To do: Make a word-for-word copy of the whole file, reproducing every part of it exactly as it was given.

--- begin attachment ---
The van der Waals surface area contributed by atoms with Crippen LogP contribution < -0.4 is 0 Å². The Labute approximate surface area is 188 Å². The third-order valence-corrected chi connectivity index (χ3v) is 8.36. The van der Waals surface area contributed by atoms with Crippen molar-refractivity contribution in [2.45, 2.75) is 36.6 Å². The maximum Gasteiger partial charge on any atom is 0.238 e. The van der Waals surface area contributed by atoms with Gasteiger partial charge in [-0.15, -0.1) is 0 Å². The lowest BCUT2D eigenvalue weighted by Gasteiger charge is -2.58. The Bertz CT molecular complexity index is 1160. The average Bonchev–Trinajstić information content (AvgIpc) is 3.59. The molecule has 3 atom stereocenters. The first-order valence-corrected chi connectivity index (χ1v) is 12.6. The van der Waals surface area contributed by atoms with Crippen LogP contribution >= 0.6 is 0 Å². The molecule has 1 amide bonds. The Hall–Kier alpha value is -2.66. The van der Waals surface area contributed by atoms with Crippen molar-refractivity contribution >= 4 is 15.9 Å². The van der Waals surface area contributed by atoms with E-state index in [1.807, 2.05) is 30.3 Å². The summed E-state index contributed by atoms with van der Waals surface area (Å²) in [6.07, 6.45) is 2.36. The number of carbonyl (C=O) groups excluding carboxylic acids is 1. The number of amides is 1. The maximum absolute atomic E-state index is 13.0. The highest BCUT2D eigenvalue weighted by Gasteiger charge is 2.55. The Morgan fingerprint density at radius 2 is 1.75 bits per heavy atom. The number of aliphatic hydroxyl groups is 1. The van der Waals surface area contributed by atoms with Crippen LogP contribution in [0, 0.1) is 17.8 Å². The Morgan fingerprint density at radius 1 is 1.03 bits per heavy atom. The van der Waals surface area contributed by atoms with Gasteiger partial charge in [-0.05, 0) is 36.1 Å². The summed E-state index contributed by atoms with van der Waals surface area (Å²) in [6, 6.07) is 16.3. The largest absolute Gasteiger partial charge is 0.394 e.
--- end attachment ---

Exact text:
The van der Waals surface area contributed by atoms with Crippen LogP contribution < -0.4 is 0 Å². The Labute approximate surface area is 188 Å². The third-order valence-corrected chi connectivity index (χ3v) is 8.36. The van der Waals surface area contributed by atoms with Crippen molar-refractivity contribution in [2.45, 2.75) is 36.6 Å². The maximum Gasteiger partial charge on any atom is 0.238 e. The van der Waals surface area contributed by atoms with Gasteiger partial charge in [-0.15, -0.1) is 0 Å². The lowest BCUT2D eigenvalue weighted by Gasteiger charge is -2.58. The Bertz CT molecular complexity index is 1160. The average Bonchev–Trinajstić information content (AvgIpc) is 3.59. The molecule has 3 atom stereocenters. The first-order valence-corrected chi connectivity index (χ1v) is 12.6. The van der Waals surface area contributed by atoms with Crippen LogP contribution >= 0.6 is 0 Å². The molecule has 1 amide bonds. The Hall–Kier alpha value is -2.66. The van der Waals surface area contributed by atoms with Crippen molar-refractivity contribution >= 4 is 15.9 Å². The van der Waals surface area contributed by atoms with E-state index in [1.807, 2.05) is 30.3 Å². The summed E-state index contributed by atoms with van der Waals surface area (Å²) in [6.07, 6.45) is 2.36. The number of carbonyl (C=O) groups excluding carboxylic acids is 1. The number of amides is 1. The maximum absolute atomic E-state index is 13.0. The highest BCUT2D eigenvalue weighted by Gasteiger charge is 2.55. The Morgan fingerprint density at radius 2 is 1.75 bits per heavy atom. The number of aliphatic hydroxyl groups is 1. The van der Waals surface area contributed by atoms with Crippen LogP contribution in [0, 0.1) is 17.8 Å². The Morgan fingerprint density at radius 1 is 1.03 bits per heavy atom. The van der Waals surface area contributed by atoms with Gasteiger partial charge in [-0.05, 0) is 36.1 Å². The summed E-state index contributed by atoms with van der Waals surface area (Å²) in [6, 6.07) is 16.3. The largest absolute Gasteiger partial charge is 0.394 e.